McDonald of the steelworkers and
Thomas Kennedy of the mine
workers backed the Massachusetts
Wants Firm Stand
As for civil rights, Martin Luther
King yesterday called on Ken-
nedy to "stand firmly on the plat-
form the party has passed" if he
wants Negro support in November.
King agreed that many civil
rights groups are skeptical on
Kennedy's stand on civil rights,
but he insisted that the campaign
and Kennedy's activities in it will
be decisive in determining which
way the Negro vote swings.
Yet to consolidate the shifts of
power, even within the party,
Kennedy must now win the con-
test with Vice-President Richard
M. Nixon, the prospective nominee
'of the Rnblians who will meet

Senator Named
On Initial Ballot
Massachusetts Hopeful Gains Nod
Despite Strong Stevenson Rallies
nedy last night overwhelmingly won the Democratic Presi-
dential nomination.
The party convention handed its banner to the 43-year-
old Massachusetts senator in the first-ballot climax to a
struggle of many months that was really over well before the
hour of formal decision.
By turning to Kennedy-the man with the boyish look,
Harvard breeding, Boston Irish background and winning po-
litical tradition, the Democrats:
Offered th nation one of the youngest men ever nomi-
nated by either party for the Presidency.
Brushed away the memories of the 1928 Al Smith dis-
aster and proffered a Roman Catholic once again for the
highest political office in a__
predominantly Protestant na-* Here is how the voting stood'
tion. at the Democratic National

Convention at te end of the
rfirst ballot before. Missoir
switched and the' convention
nominated Kennedy by accl
S Kennedy 9y, Johnson 409,
Stevenson 79, Symington 86
Meyner 43, ,Humphrey 41,
Smathers 30, Barnett 23, Love-
rless 1Y2.
U' nTeatre.
Should Stage
"Success should not be a cri-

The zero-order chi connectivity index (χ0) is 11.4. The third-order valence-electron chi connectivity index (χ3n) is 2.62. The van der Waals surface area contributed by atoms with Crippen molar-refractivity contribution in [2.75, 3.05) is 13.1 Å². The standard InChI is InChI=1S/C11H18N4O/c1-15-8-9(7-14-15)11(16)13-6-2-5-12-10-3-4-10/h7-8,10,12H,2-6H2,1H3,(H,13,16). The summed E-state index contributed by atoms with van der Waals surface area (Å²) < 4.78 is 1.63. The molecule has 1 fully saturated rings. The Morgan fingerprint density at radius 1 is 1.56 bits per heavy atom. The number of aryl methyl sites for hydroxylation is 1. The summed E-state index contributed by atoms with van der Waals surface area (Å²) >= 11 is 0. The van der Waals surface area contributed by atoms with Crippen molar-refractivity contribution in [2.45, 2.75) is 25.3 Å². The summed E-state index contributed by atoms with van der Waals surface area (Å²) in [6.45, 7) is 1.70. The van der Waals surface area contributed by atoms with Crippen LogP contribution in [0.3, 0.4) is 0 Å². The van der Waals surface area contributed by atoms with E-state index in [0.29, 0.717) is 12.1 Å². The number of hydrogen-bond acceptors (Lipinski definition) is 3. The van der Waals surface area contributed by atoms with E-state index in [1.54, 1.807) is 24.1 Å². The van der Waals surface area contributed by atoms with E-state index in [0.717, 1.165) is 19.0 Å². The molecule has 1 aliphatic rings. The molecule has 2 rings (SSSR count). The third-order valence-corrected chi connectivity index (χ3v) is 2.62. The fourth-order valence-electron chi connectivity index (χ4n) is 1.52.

terion for plays produced in uni-
versity theatre programs," Elmer
Rice said here yesterday.
Rice, a noted playwright, Prof.
William Halstead of the speech
department, and Jerrold Sandler
of WUOM, discussed the "Place
of Theatre in the Acamedic Com-
munity," as a part of the summer
program on the social implica-
tions of economic change.
"You don't demand all experi-
ments to be successes," Rice said.
The effort should be to arrive at
something new, fresh and inter-
The playwright said there seems
to be a conventionality and tim-
idity in the choice of material for
college productions in general.
Broadway hits and obscure clas-
sics, in that order, usually consti-
tute the fare of theatre-goers in
the academic community.
Choice Inhibited
"Plays for which there is a,
selective audience are necessary,"
Rice said. In many communities
there is prudishness and a genu-
flection to orthodox views of pro-
priety inhibiting the choice of
In a university especially, there
should be liberality, objectivity,
and open-mindedness. The audi-
ence should be able to appreciate
or at least sympathize with at-
tempts to present unusual and
unknown plays.
Prof. Halstead attributed re-
sponsibility for the conformis
tendencies in Ann Arbor produc-
tions to an "extrertiely coserva-
tive" local taste. He said the town:
does not respond to the things
that don't commonly attract large
audiences. "We roust earn at least
some part of our expenses," he
Dislikes Box Office
Rice called it unfortunate that
university theatres should be de-
pendent on the box office. "If six
people come and enjoy the play,
do it anyway," he said.
"Besides," he added, "it is very
good training for the actors and
playwright, as well as the rest of
the crew, to produce an experi-
mental play-one whose popular-
ity or even quality is not already
Rice suggested the University
host a young playwright and do
his plays, no matter what they are.
Prof. Halstead objected that
people should not have to put on



Warnsof Artistic Decline
The outlook for artists in modern society is "not too hot," accord-
ing to Elmer Rice, noted American playwright.
Speaking on "Economic Change and the Support of the Arts" at
the fourth in the University-sponsored program "Social Implications
of Economic Change," Rice warned that "the great majority of artists
in every field are close to the verge of starvation," and it is possible
that the arts will disappear entirely from the American scene.
Among immediate dangers to art today, Rice listed economic
pressure driving artists away from spontaneous activities into subsi-
dation and a regular salary; and the "deluge of trashy material
flooding us," such as can be found in television, radio, motion picture,
and magazine offerings.
Material Dilutes Taste
This material, he noted, is diluting the general taste; it is hard
to keep our heads above the bilge.
He traced the process of disassociation of art from the common
people and everyday life. "As society becomes more and more com-
nior '" o 'n Ai *n,.f bannmac mAnni-r 1nn+ .ra.i+ +A +n fthni nA,.tc.